As a relative newcomer to the world of LT I am hoping to build upon my initial experiences from LT10.
Whilst I took little 'tangible' material back with me to my organisation following LT10, what I did acquire was a MASSIVE amount of inspiration from the event and the people there; so much so that my organisation subsequently identified a 'gap' in it's structure and created a Communications Technlogist role (you and I might call it a Learning Technologist role, but it's a bit political so don't ask!)
Since then I have been having a bit of a battle using technology to provide performance support materials/collaborative platforms etc to our workforce. I believe that there are a couple of reasons for this
So in answer to your question here's what I am hoping to get out of LT11:
What about the rest of you folks????
As last year, I'm sending my dispersed team (all 1.6 of them!) to the conference & exhibition to garner new ideas and inspiration for our our learning delivery (and their own professional development), whilst I'll slope in to the Exhibition to have a nosey and meet up with them for an update and quick f2f team meeting one one of the days still to be decided. After that, we'll pool our findings and see what common ideas/trends/tools/people inspire us and we can take forward to enhance our service.
I am really looking forward to LT11. Since it is my first LT I really don't know what to expect but I hope it will be a great Learning experience. My goals are:
* To get to meet at least parts of my Personal Learning Network in real life and not just via Twitter.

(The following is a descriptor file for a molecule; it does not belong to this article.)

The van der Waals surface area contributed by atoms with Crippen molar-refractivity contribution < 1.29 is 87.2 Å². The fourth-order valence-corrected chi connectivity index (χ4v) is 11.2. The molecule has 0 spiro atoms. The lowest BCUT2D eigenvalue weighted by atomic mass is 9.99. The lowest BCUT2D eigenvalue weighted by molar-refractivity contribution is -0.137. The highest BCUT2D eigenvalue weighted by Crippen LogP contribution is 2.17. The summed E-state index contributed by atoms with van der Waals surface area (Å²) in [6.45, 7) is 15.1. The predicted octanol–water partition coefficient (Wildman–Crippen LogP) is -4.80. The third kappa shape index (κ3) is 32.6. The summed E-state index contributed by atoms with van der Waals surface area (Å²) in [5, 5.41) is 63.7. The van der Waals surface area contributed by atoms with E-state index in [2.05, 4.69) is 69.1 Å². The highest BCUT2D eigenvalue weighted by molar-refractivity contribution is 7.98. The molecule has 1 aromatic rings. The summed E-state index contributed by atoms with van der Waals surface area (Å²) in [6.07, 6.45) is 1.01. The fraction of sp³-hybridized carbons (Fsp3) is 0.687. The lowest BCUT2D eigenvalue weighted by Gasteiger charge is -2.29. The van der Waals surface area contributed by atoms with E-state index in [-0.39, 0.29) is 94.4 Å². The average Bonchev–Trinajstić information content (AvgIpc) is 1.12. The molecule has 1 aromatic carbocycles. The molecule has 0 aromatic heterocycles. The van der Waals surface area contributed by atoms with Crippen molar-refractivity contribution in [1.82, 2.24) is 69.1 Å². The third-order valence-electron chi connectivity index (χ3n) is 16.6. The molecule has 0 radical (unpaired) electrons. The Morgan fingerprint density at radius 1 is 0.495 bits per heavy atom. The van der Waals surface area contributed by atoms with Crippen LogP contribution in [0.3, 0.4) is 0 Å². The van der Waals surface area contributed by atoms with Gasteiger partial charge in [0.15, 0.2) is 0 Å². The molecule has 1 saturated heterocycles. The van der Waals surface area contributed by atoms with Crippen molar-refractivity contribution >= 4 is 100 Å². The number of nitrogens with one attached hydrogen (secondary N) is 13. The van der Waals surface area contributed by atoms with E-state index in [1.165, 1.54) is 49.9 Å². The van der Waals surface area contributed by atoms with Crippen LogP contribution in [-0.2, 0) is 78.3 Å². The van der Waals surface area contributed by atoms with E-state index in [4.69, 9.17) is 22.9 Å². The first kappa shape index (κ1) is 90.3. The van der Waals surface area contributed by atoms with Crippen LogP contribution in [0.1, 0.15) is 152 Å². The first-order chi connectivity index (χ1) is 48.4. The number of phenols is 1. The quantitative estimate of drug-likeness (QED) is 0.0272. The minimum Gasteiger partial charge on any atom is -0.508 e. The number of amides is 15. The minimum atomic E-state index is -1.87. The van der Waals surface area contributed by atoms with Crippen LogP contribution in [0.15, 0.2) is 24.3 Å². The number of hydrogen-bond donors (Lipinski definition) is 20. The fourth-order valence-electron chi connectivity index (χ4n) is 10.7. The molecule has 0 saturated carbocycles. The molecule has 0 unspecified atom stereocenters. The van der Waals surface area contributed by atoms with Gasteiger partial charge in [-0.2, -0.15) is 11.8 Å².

* To extend my Personal Learning Network.
* To be inspired and challenged by the speakers.
* To have loads of fun.
And after reading the answer from Craig, to meet up with him to discuss how we can fight the IT-department (I have exactly the same experience from working with our Innovation Prevention Department).
I don't recommend 'fighting' the IT department. They are the Gatekeepers of No. They shouldn't be, but they are. It's a legacy of the days when they were the only people who understood the alchemy that made the mysterious machines go. Those days are past, but they still have the ear of the C-level managers.
Instead, I recommend making friends with them. Find a few allies. Do your research. Reassure them and win them over. Read the Internet Time Alliance's book The Working Smarter Fieldbook for ammunition (if the US military can use social media, they must be pretty safe, right?)
Second, make friends with the CFO, because the use of social tools is going to have an impact on the organisation that will be music to his/her ears. Let's bear in mind that CFOs operate on the law of diminishing returns: they want to achieve more and more while spending less and less!
I'm sure you will find loads to inspire you at the conference, and you will meet many very interesting people... including me ;o)
Karyn, you took the words right out of my mouth! Make friends with IT...
Pity I can't be at LT2011UK this time. But I'm looking forward to seeing all the write-ups.
You will be missed, Mark.
It was just too expensive to justify the business case... :-(
That's a pity Mark, would've been great to catch up on what you've been up to over a beer.
We don't have to pay to go to a conference for that, Craig. I might be coming down to the exhibition. Perhaps we could meet up anyway.
As Karen alludes to in the post above, there are quite a few 'risk-averse' organisations who have woken up to the use of Social Media including a few elements within the Nuclear Industry (a very traditional, slow-moving, beauracractic, civil-service orientated, risk averse sector). I reference a few of these organisations and those further afield in this interview.
Thanks for that link, Craig. Good to see the message getting out there.